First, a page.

According to Morini – professor of the History of Christianity and the Churches at the University of Bologna – Vatican Council II set itself ‘in the perspective of absolute continuity with the tradition of the first millennium, following a periodization not purely mathematical, but essential, since the first millennium of the history of the Church is that of the Church of the seven councils, still undivided... Encouraging the renewal of the Church, the Council did not intend to introduce something new – as progressives and conservatives respectively desire and fear – but to get back to what had been lost’.
The observation might create misunderstanding, if confused with the historiographic myth that sees the history of the Church as a progressive decline and a growing estrangement from Christ and the Gospel. Nor can one pay heed to artificial criticisms such as that the dogmatic development of the second millennium does not conform to the Tradition shared during the first millennium of the undivided Church. As Cardinal Charles Journet highlighted, in reference to the Blessed John Henry Newman and his essay on the development of dogma, the depositum we have received is not a dead deposit, but a living deposit. And everything alive remains so by growing.
At the same time, the correspondence between the perception of the Church as expressed in Lumen gentium and that already shared in the early centuries of Christianity must be understood as an objective fact. That is, the Church is not assumed as a subject in itself, as pre-established. The Church keeps to the fact that its presence in the world flourishes and perdures as a recognition of the presence and action of Christ.

<I>The Transfiguration</I>, a mosaic from the first half of the eleventh century in the monastery of Hosios Loukas, Chaidari, Athens

The Transfiguration, a mosaic from the first half of the eleventh century in the monastery of Hosios Loukas, Chaidari, Athens

Sometimes, even in the most recent happenings in the Church, this perception of the wellspring of the Church seems to become blurred for many Christians, and a sort of reversal seems to occur: from reflection of the presence of Christ (who by the gift of His Spirit builds the Church) there is a shift to perceiving the Church as a body materially and conceptually committed to attesting and establishing its presence in history by itself.

This second model of perception of the nature of the Church, which does not conform to the faith, leads to real consequences.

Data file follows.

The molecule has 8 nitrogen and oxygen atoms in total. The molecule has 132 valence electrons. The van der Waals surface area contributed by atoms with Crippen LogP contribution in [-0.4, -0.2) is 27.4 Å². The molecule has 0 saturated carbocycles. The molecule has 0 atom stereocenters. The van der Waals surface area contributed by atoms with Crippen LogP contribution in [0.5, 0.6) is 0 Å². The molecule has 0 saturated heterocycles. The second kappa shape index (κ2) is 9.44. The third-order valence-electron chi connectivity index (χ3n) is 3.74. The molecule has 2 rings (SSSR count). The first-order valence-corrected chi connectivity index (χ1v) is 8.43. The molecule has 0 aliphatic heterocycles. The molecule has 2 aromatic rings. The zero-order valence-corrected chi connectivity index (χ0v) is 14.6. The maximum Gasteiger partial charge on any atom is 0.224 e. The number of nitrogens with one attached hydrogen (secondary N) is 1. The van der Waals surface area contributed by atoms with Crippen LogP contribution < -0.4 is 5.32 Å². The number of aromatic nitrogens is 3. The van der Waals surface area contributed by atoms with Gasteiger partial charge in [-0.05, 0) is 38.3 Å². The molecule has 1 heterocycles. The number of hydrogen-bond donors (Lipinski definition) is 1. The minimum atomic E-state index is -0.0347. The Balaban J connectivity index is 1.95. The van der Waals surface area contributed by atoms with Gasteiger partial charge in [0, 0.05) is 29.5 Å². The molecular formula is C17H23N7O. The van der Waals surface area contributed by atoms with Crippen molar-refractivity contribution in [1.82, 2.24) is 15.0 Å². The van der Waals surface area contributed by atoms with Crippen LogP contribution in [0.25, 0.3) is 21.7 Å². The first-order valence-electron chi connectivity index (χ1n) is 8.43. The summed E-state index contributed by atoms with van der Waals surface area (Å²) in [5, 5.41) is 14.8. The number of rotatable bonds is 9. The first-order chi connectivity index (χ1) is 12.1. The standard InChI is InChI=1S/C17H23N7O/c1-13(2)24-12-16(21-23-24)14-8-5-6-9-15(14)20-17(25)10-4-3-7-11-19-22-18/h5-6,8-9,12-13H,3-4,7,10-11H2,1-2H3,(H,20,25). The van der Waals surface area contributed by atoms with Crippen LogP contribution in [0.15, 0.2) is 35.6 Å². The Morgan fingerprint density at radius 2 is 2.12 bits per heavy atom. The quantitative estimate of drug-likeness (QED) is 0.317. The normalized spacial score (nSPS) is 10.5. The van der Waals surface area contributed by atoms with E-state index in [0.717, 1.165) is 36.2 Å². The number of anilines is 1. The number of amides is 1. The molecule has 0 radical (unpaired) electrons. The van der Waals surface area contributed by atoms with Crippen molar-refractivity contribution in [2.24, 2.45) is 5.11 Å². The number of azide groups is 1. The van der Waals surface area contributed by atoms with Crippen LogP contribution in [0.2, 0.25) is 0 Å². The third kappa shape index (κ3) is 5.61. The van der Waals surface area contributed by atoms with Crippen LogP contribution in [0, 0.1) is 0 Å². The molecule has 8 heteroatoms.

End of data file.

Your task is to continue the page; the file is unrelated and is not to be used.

If, as it must, the Church perceives itself in the world as a reflection of the presence of Christ, the preaching of the Gospel can only be done through dialogue and freedom, in the abandonment of all means of coercion, both material and spiritual. This is the path indicated by Paul VI in his first encyclical Ecclesiam Suam, published in 1964, which perfectly expresses the Council’s view of the Church. The survey that the Council also made of the divisions between Christians and then of believers of other religions, reflected the same perception of the Church. Thus the plea for forgiveness for the sins of Christians, which shocked and caused debate within the body of the Church when it was presented by John Paul II, is also perfectly consonant with the consciousness of the Church described so far. The Church asks forgiveness not in line with the logic of worldly honor, but because it recognizes that the sins of its sons dim the light of Christ that it is called to reflect in its countenance. All its sons are sinners called to holiness by the workings of grace. A sanctification that is always a gift of God’s mercy, for He desires that no sinner – however horrendous the sin –­ be snatched by the evil one on the road to perdition. So one sees the point of Cardinal Journet’s formulation: the Church is without sin, but not without sinners.
The reference to the true nature of the Church as a reflection of the light of Christ also has immediate pastoral implications. Unfortunately, in the present context, there is the tendency on the part of bishops to exercise their magisterium through pronouncements in the media, in which they often provide instructions and guidance on what Christians should or should not do. As if the presence of Christians in the world were the outcome of strategies and prescriptions and did not spring from faith, that is from the recognition of the presence of Christ and His message. Perhaps, in today’s world, it would be easier and more comforting for everyone to listen to pastors who speak to everyone without presupposing the faith. As Benedict XVI recognized during his homily in Lisbon on 11 May, 2010, “Often we are anxiously preoccupied with the social, cultural and political consequences of the faith, taking for granted that faith is present, which unfortunately is less and less realistic”.